Siemens Energy has secured a contract to supply a high-voltage direct current (HVDC) transmission system for New York’s first utility-scale offshore wind project, Sunrise Wind, in collaboration with Aker Solutions .
The project, which has a capacity of approximately 924MW, is located nearly 50km east of Long Island and is developed by a joint venture of Ørsted and Eversource.
Renewable energy generated by the facility will be sufficient to power nearly 600,000 New York homes while supporting the state in meeting its goal of 100% clean electricity by 2040.
The project will help bring clean energy from the offshore facility to the mainland.
Siemens Energy will deliver the transmission system, which will include offshore and onshore converter stations, on a turnkey basis.
Through an inter-array cable system, the offshore converter station will receive 66kV alternating current (AC) power from the offshore wind farm, which will be converted into 320kV direct current (DC).
Upon conversion, the DC will be transmitted to the onshore converter station, located at Holbrook on Long Island, with the help of a 160km export cable.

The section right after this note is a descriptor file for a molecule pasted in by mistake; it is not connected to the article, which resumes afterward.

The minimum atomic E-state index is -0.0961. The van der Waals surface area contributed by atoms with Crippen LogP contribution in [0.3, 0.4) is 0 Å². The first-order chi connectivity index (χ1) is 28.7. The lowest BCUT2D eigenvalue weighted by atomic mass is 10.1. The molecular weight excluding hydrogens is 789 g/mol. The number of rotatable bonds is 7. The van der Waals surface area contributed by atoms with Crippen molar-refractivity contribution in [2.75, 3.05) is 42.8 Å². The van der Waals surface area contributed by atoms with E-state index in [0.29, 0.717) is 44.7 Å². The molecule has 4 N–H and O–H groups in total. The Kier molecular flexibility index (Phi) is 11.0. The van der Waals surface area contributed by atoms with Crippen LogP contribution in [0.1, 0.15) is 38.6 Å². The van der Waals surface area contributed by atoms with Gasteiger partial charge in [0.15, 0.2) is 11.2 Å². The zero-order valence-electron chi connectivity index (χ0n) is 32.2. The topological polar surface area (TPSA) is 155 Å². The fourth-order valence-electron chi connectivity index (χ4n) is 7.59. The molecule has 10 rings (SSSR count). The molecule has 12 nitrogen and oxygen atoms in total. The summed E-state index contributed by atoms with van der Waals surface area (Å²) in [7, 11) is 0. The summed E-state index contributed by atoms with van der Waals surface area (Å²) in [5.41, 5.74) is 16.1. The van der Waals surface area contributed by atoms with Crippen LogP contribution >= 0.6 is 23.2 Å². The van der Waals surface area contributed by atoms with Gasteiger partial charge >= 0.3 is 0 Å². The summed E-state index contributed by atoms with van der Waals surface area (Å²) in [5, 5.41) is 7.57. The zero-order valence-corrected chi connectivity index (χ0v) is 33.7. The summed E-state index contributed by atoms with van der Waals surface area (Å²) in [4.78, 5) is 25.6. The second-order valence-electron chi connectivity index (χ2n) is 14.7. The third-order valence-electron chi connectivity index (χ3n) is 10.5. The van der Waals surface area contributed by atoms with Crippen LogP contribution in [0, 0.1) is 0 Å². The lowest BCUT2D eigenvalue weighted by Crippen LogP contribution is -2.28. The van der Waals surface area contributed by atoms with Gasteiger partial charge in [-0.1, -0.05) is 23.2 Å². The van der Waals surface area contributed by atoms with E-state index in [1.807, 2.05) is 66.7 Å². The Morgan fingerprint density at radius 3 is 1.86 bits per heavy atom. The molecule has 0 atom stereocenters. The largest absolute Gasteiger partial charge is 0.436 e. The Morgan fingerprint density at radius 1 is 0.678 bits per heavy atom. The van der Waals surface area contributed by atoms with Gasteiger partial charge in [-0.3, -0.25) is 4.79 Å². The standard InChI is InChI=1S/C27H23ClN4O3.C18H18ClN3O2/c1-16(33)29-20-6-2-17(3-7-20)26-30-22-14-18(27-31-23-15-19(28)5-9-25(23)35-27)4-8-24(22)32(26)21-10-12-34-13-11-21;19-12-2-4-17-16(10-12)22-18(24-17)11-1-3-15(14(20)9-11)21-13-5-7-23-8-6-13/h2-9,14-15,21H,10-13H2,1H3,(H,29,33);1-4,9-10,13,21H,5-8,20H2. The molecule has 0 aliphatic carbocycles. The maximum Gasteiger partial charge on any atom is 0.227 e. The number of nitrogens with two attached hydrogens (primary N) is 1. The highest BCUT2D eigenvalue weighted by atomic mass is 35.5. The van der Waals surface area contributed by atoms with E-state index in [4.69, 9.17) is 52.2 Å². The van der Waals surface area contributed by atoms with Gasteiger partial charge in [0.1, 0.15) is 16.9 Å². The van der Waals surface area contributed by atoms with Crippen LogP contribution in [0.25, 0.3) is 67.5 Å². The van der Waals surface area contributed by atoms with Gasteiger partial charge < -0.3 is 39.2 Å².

The onshore substation will convert the DC electricity back to AC in order to supply the power to the distribution grid.
Upon completion, Sunrise Wind will become the first offshore wind project in the US to use HVDC technology.
In addition to the HVDC system, Siemens Energy has agreed to provide onshore civil works by partnering with the local companies.
The onshore converter station installation works will be executed by local companies, and the final deliveries are planned for the second half of 2025.
Aker Solutions will provide a platform with a steel jacket substructure as well as a topside platform deck to house the electrical equipment for the project.
Siemens Energy executive board member Tim Holt said: “To date, we have connected the offshore grid to the mainland 21 times, bringing more than 12GW of wind power to households in Europe.
“Carbon-neutrality goals will not be met without wide-scale deployment of renewable energy projects like Sunrise Wind.”